Since he was the star pupil, the very special disciple of Jesus, it clearly fell on him to clarify this. Surely there was a misunderstanding. Jesus loved teaching moments. This must have been one of those. Jesus could not desert his disciples so soon after he had called them, so soon after they had put their faith and hope in him. That would be a cruel joke. Why bother even calling these disciples if he was just going to die? If they wanted a dead messiah, they could have found that person anywhere. This was the man they had tied their hopes and dreams to. This was the man who had showed them love, grace and forgiveness. He could not die.
So Peter did what any good student would do. He challenged his learned teacher. “God forbid it, Lord! This must never happen to you.” Perhaps when we hear that now, it sounds a little disrespectful. I imagine it made perfect sense at the time. It would be like when your best friend or spouse says something negative about themselves. Of course you would tell them they were crazy and to stop talking such foolishness. And then they would look at you sheepishly and admit that was what they wanted to hear, what they needed to hear. Because let’s face it, no one wants to hear the person they love telling you that they are going to suffer.
Yet Jesus did not reply with a sheepish grin. He did not say to Peter, “Right again my friend. You get another gold star!” Instead he replied: “Get behind me, Satan! You are a stumbling block to me; for you are setting your mind not on divine things but on human things.” That seems harsh and so contrary to what he had just told Peter. He had told him he would stand up to the gates of Hades, and now he is calling him Satan, the landlord of Hades.
There are many theories about why Jesus called Peter Satan. He wanted to teach Peter that he was a different kind of Messiah, not the victorious kind that was expected. Instead he was the Messiah who would choose to suffer and die instead of conquer an army. He called Peter Satan because Satan had already tempted Jesus to forgo the suffering and rule through earthly power. That would have been easier for Jesus, but he knew it would not work. Jesus knew that was not the kind of Messiah who was needed. The Messiah that was needed would not free them from the Romans. He would free them from sins, an entirely different kind of bondage.
It must have crushed Peter to hear those words because he thought he had figured it out. He finally had the right answer and now the answer that was before him was more suffering, more unanswered questions. Jesus said that he would rise after three days, but I don’t think Peter heard that. He tuned out after he heard that part about suffering and death. Isn’t that so often the case in our own lives? We get stuck in the struggling and the death and we forget that something comes after that.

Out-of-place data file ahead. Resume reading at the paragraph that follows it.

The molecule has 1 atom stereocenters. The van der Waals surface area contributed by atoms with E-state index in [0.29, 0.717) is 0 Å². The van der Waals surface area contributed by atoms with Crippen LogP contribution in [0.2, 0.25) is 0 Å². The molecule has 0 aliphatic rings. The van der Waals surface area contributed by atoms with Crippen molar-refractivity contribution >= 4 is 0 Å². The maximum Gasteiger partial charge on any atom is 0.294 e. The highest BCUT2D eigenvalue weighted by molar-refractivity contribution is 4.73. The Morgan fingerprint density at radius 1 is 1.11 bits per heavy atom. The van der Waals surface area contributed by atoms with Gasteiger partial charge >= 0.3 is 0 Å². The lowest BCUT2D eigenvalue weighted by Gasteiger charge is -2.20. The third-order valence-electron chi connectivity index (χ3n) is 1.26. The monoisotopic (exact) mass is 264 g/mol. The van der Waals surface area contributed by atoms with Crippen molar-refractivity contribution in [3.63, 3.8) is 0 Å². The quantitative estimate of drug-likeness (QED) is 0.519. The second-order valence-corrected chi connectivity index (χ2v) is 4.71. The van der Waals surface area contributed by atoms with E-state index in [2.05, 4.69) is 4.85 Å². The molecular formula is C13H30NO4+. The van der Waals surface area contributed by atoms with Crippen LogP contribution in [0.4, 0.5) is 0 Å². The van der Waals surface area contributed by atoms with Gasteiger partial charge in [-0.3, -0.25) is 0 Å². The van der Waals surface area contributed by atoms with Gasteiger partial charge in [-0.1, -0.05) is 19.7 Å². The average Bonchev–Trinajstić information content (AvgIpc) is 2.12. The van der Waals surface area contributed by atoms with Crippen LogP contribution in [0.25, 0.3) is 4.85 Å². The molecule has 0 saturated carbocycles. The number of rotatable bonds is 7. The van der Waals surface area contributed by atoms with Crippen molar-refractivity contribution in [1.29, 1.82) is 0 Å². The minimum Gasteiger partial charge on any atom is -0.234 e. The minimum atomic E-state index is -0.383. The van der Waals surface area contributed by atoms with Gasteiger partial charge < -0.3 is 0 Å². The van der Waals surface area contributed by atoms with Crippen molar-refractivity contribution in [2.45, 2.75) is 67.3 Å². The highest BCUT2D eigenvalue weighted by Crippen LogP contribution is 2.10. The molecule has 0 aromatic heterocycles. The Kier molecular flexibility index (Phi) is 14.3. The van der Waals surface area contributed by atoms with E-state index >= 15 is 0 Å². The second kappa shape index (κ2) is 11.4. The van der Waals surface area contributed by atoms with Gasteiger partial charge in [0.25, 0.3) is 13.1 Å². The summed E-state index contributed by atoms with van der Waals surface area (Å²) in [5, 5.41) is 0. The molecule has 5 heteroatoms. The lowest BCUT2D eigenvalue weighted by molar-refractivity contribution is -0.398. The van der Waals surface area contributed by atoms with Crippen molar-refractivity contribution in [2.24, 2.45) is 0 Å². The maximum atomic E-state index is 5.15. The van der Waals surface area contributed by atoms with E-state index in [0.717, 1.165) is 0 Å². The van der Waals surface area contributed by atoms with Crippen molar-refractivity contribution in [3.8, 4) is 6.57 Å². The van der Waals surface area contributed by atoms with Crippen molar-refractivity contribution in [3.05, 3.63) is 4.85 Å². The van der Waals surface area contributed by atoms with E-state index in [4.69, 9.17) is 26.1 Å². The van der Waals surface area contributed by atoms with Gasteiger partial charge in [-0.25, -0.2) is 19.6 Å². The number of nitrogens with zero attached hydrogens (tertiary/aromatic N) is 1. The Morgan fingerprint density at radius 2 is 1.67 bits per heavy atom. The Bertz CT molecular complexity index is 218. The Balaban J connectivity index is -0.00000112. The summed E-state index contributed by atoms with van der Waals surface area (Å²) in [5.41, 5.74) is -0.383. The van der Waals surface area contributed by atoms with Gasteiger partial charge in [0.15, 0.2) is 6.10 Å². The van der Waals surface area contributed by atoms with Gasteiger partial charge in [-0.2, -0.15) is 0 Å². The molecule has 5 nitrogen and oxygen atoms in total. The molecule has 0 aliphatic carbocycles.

It is natural to assume that life should get easier, maybe even smoother when we have the answers. Pop psychology tells us that we will find peace when we have accepted the truth. But the reality is that there are no easy answers and no easy ways. There are merely struggles that require more strength than we can possibly muster. Sometimes faith does not lead us to peace, happiness, or the easy answer. It leads us to a desperate cry. It leads us to the realization that we do not have the answers, but we do have the guide. So we follow. “Get behind me Satan” sounds like an insult and perhaps it was. Yet it is intriguing that he tells Peter to get behind him and then instructs his disciples to follow him. You have to get behind someone to follow them. In a sense, he was telling Peter that even if he was the rock that he would build his church on, he was still a follower of Jesus. Jesus demands that kind of humility from all of us. It would be transformational (perhaps even revolutionary) if all of our church leaders, our government leaders, our military and our law enforcement could display that kind of humility. Even when we are convinced that we are right, we are merely followers of Jesus. No more, no less. The only answer we need is the suffering Messiah that we follow.